40. ^ "Bessie Grace Boehm Moore". Encyclopedia of Arkansas. Retrieved January 31, 2019.
  41. ^ "Florence Beatrice Smith Price". Encyclopedia of Arkansas. Retrieved January 31, 2019.
  42. ^ "Mary Nell Steenburgen". Encyclopedia of Arkansas. Retrieved January 31, 2019.
  43. ^ "Annabelle Davis Clinton Imber Tuck". Encyclopedia of Arkansas. Retrieved January 31, 2019.
  44. ^ "Women's Foundation of Arkansas". Arkansas Women's Hall of Fame. Retrieved January 31, 2019.

Further reading

  • Stuck, Dorothy D.; Snow, Nan (1997). Roberta A Most Remarkable Fulbright. Fayetteville, AR: University of Arkansas Press. ISBN 978-1-55728-460-0.
  • White, Nancy Marie; Marrinan, Rochelle A.; Sullivan, Lynne P. (1999). Grit-Tempered: Early Women Archaeologists in the Southeastern United States. Florida Museum of Natural History: Ripley P. Bullen. Gainesville, FL: University Press of Florida. ISBN 978-0-8130-1686-3.
  • Williams, Nancy A.; Whayne, Jeannie M. (2000). Arkansas Biography A Collection of Notable Lives. Fayetteville, AR: University of Arkansas Press. ISBN 1-55728-587-X.

External links

Alice Walton

Alice Louise Walton (born October 7, 1949) is an heiress to the fortune of Walmart Inc. She is the daughter of Walmart founder Sam Walton and Helen Walton, and sister of S. Robson Walton, Jim Walton and the late John T. Walton.

In September 2016, she was reported to own over US$11 billion in Walmart shares. As of April 2019, she was ranked as the 18th-richest person in the world and the second richest woman (behind L'Oreal heiress Francoise Bettencourt-Myers), with an estimated net worth of $45 billion.

Edith Irby Jones

Edith Irby Jones (born December 23, 1927) is an American physician who was the first African American to be accepted as a non-segregated student at the University of Arkansas Medical School and the first black student to attend racially mixed classes in the American South. She was the first African American to graduate from a southern medical school, first black intern in the state of Arkansas, and later first black intern at Baylor College of Medicine. Jones was the first woman president of the National Medical Association. She has been honored by many awards, including induction into both the University of Arkansas College of Medicine Hall of Fame and the inaugural group of women inducted into the Arkansas Women's Hall of Fame.

Hester A. Davis

Hester A. Davis (1930-2014) was an American archaeologist. Arkansas' first State Archaeologist, she was instrumental in creating national public policy and conservancy standards for cultural preservation as well as developing professional and ethical standards for archaeologists. She was the recipient of numerous awards and honors, including two distinguished service awards and induction into the Arkansas Women's Hall of Fame.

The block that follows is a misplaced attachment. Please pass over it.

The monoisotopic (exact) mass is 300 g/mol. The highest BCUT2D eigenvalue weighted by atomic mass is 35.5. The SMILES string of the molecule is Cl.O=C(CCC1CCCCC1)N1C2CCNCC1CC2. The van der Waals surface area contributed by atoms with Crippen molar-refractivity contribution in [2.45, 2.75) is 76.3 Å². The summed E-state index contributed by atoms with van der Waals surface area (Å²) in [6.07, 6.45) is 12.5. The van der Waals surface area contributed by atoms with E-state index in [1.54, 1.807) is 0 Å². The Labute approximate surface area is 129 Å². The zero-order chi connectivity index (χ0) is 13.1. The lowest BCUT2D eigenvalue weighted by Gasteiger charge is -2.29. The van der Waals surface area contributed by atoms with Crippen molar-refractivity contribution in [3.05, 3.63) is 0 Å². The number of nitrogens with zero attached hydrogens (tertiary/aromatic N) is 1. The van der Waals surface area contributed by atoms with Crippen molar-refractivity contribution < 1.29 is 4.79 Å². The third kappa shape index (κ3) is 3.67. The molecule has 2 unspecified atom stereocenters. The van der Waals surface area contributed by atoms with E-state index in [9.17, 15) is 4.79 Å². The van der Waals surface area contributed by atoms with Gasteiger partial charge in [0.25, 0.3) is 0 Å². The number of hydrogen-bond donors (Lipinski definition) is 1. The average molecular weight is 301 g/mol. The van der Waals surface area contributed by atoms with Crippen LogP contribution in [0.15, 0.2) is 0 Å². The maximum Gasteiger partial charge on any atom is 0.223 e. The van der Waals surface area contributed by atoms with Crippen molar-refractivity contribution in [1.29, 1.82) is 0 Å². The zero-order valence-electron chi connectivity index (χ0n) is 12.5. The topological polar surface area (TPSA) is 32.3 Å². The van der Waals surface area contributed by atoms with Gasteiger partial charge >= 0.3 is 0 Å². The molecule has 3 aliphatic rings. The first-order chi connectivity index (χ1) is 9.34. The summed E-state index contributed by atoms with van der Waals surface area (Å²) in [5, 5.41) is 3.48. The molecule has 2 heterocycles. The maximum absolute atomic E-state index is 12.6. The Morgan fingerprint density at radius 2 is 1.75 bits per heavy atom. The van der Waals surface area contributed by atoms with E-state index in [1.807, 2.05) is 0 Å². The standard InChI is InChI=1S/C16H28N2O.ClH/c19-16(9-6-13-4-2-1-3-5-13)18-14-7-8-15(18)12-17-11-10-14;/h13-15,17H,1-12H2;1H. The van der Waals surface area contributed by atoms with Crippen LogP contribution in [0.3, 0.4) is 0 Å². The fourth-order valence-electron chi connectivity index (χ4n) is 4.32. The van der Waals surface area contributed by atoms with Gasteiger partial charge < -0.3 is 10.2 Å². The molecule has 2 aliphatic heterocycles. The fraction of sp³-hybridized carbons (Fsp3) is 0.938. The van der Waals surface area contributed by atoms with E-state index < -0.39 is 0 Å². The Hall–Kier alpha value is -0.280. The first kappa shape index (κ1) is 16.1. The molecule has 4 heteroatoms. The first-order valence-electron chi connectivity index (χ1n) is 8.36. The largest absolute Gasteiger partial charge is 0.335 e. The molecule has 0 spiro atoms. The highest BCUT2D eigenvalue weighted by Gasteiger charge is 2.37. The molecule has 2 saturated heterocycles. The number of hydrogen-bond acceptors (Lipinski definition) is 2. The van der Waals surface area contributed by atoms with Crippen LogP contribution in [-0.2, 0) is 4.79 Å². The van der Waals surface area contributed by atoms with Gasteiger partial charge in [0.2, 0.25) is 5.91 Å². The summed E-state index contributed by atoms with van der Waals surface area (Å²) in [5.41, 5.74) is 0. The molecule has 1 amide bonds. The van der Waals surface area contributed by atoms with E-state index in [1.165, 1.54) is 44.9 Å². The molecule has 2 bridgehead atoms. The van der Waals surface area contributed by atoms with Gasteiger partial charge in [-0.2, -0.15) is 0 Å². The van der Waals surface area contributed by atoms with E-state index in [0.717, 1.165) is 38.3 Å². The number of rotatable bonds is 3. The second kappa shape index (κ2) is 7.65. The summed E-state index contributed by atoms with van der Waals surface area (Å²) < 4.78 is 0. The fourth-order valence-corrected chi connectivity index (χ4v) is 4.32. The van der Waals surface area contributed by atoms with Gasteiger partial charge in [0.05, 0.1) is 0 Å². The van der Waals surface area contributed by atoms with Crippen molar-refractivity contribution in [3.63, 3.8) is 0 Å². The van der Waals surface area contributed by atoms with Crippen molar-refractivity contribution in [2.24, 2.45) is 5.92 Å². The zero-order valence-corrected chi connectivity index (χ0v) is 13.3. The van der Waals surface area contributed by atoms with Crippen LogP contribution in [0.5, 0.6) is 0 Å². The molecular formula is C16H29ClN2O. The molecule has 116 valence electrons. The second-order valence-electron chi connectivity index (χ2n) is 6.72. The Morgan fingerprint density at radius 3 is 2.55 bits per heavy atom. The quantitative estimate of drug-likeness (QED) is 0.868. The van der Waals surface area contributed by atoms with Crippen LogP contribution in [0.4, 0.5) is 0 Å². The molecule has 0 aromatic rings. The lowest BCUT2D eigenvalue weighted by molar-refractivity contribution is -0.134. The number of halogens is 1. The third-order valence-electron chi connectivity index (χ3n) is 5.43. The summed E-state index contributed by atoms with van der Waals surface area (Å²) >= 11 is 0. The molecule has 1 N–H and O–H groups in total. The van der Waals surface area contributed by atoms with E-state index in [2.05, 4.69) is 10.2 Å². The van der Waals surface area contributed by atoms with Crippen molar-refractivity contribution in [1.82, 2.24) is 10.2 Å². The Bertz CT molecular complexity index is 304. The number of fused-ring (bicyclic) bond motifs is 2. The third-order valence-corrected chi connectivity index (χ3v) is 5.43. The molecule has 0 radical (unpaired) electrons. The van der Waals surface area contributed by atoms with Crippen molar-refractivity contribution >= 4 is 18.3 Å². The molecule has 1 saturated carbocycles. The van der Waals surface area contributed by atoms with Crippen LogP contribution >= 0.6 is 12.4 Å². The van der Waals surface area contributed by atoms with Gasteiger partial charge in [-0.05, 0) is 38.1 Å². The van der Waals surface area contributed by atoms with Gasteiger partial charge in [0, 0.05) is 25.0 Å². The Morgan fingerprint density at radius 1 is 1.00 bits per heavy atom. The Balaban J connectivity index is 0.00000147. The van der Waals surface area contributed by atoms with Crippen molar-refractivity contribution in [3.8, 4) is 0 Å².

List of first women lawyers and judges in Arkansas

This is a list of the first women lawyer(s) and judge(s) in Arkansas. It includes the year in which the women were admitted to practice law (in parentheses). Also included are women who achieved other distinctions such becoming the first in their state to obtain a law degree or become a political figure.

Lottie Shackelford

Lottie H. Shackelford is an African-American politician, who became the first woman to be appointed Mayor of Little Rock, Arkansas in 1987. In 1993, she was appointed to the Board of Directors of the Overseas Private Investment Corporation (OPIC) by President Bill Clinton , making her the first African American woman to serve in that capacity. She has also served as a Vice Chair of the Democratic National Committee (DNC) for 20 years, making her the longest serving holder of this post.

Raye Montague

Raye Jean Montague (née Jordan; January 21, 1935 – October 10, 2018) was an American naval engineer credited with creating the first computer-generated rough draft of a U.S. naval ship. She was the first female program manager of ships in the United States Navy.

Roberta Fulbright

Roberta Fulbright (1874–1953) was an American businesswoman who consolidated her husband's business enterprises and became an influential newspaper publisher, editor and journalist. She used her paper to push civic responsibility and women's rights. Fulbright was the 1946 Arkansas Mother of the Year, a co-founder of the Arkansas Newspaper Women (now known as the Arkansas Press Women), and was posthumously inducted into the Arkansas Women's Hall of Fame in its inaugural group of honorees.

Women's Emergency Committee to Open Our Schools

The Women's Emergency Committee to Open Our Schools (WEC) was an organization formed by a group of socially prominent white women in the city of Little Rock, Arkansas during the Little Rock Crisis in 1958. The organization advocated for the integration of the Little Rock public school system and was a major obstacle to Governor Orval Faubus's efforts to prevent racial integration. The women spoke out in favor of a special election to remove segregationists from the Little Rock school board.

Arkansas Women's Hall of Fame
2015
2016
2017
2018
United States Women's Halls of Fame
National level
State level